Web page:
1935 Northern Lights, the first Rural Electrification Cooperative west of the Mississippi River, is organized. In 2006, it serves thousands of customers in Bonner and Boundary counties in Idaho and Sanders and Lincoln counties in Montana.

1936 Of the rural population in Bonner County, 20 percent is on relief.

1939 Jim Brown starts Sand Creek Lumber Company, soon to be Pack River Lumber, with $500 (borrowed). He begins by salvaging Humbird logs off the bottom of Kootenai Bay.

Late 1930s The highway to Hope and Clark Fork is completed by Works Progress Administration crews. Not coincidentally, the last big steamer on Lake Pend Oreille, the Western, is burned and sunk in 1939.

1942 Farragut Naval Training Station is built near Bayview, providing Bonner County with hundreds of much-needed jobs. Once again, young men from elsewhere marry Bonner County girls.

1946 First Kamloops & Kokanee derby is held and is dubbed “Rainbow Days.”

1949 The last log drive in Bonner County down the Priest River happens.

1951 Construction on Cabinet Gorge Dam begins. It goes online in 1952. Albeni Falls Dam goes online in 1955.

1953 Cabinet School is closed, along with dozens of other small Bonner County schools, in a consolidation into one school district, No. 81. Eva Whitehead was the last teacher at Cabinet.

1956 Diamond Match closes the last of its logging camps at Priest Lake.

Diamond Match Co. logging camp No. 8 in October 1929

The original Schweitzer Lodge  

1956 The last wooden long bridge is replaced with a steel-and-concrete structure. The State proposes running a highway bypass parallel to the Northern Pacific Railroad on the east side of Sand Creek.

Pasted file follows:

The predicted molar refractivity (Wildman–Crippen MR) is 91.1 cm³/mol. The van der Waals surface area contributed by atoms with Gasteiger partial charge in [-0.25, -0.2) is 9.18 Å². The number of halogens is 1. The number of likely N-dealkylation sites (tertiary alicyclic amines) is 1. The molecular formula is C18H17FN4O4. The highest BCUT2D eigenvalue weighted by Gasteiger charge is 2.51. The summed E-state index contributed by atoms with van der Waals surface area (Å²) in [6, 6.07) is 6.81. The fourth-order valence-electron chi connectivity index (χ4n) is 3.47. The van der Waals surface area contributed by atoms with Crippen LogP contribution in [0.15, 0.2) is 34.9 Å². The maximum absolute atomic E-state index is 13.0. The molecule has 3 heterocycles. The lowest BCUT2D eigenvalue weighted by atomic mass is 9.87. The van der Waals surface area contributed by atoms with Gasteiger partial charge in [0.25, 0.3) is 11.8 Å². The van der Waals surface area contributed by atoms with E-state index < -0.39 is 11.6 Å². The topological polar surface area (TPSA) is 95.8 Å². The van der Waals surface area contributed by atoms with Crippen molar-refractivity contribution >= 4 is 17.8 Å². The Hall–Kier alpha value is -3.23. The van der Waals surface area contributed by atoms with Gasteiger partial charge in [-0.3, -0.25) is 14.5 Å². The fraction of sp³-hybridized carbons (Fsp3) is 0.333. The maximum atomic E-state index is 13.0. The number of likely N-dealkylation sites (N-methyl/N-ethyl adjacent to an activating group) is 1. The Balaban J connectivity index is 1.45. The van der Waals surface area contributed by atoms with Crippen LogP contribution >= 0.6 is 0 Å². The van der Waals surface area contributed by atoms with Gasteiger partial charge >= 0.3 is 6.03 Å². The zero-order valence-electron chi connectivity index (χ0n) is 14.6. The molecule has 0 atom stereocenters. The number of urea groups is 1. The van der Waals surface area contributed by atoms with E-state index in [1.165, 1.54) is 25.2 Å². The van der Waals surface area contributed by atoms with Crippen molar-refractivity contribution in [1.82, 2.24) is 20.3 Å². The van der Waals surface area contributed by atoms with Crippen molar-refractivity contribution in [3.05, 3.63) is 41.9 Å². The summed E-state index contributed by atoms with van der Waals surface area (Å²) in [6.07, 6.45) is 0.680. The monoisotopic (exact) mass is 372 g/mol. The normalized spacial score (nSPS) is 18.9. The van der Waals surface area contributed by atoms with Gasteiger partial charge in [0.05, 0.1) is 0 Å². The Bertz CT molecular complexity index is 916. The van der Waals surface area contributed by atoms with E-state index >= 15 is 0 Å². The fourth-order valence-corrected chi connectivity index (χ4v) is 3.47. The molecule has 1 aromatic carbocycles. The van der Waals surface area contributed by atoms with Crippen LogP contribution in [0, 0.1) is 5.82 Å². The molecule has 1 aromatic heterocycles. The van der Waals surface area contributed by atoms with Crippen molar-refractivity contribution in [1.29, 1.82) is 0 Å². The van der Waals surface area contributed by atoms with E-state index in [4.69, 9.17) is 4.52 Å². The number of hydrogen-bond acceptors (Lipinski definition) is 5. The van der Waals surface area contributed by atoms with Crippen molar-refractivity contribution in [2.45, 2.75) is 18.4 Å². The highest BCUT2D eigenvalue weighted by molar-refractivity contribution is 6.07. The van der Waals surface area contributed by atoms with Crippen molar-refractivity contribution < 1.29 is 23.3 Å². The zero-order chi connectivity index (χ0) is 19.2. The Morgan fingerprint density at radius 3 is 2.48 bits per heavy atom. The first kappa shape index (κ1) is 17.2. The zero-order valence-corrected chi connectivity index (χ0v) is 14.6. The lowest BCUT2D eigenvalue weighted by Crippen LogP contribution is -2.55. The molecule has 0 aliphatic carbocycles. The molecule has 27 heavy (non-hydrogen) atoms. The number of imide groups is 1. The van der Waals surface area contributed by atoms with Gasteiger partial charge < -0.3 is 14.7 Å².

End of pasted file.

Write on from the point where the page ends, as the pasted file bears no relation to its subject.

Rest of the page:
1957 The last ferry in Bonner County closes. Folks have a much longer trip from Hoodoo Valley to Laclede after that.

1963 Schweitzer Basin opens in Bonner County with one chairlift. It was and still is powered by electricity from Northern Lights, Inc.

1967 to 1980 Many parcels of logged-over land in the upper reaches of the Pack River drainage and on the west side of the Priest River above the Peninsula are subdivided and sold — much of it to back-to-landers and “hippies.”

1973 Much of downtown Priest River burns.

1974 The first Pend Oreille Arts Council Arts and Crafts Fair is held in front of the Edgewater in Sandpoint.

1977 Bonner County Fair celebrates its 50th anniversary.

1980 The last loggers celebration is held at Priest River.

1982 First Festival at Sandpoint is held.

1988 Coldwater Creek is born in Ann and Dennis Pence’s closet.

1991 The first issue of Sandpoint Magazine is published.

1998 Harbor Resorts acquires Schweitzer Mountain Resort out of receivership from U.S. Bank.

2001 Bonner County’s seat, Sandpoint, celebrates its 100th birthday.

2005 Elaine Savage of Priest River becomes first female Bonner County sheriff.

Winter 2007

The entire contents of this site are COPYRIGHT © Keokee Co. Publishing, Inc. All rights reserved.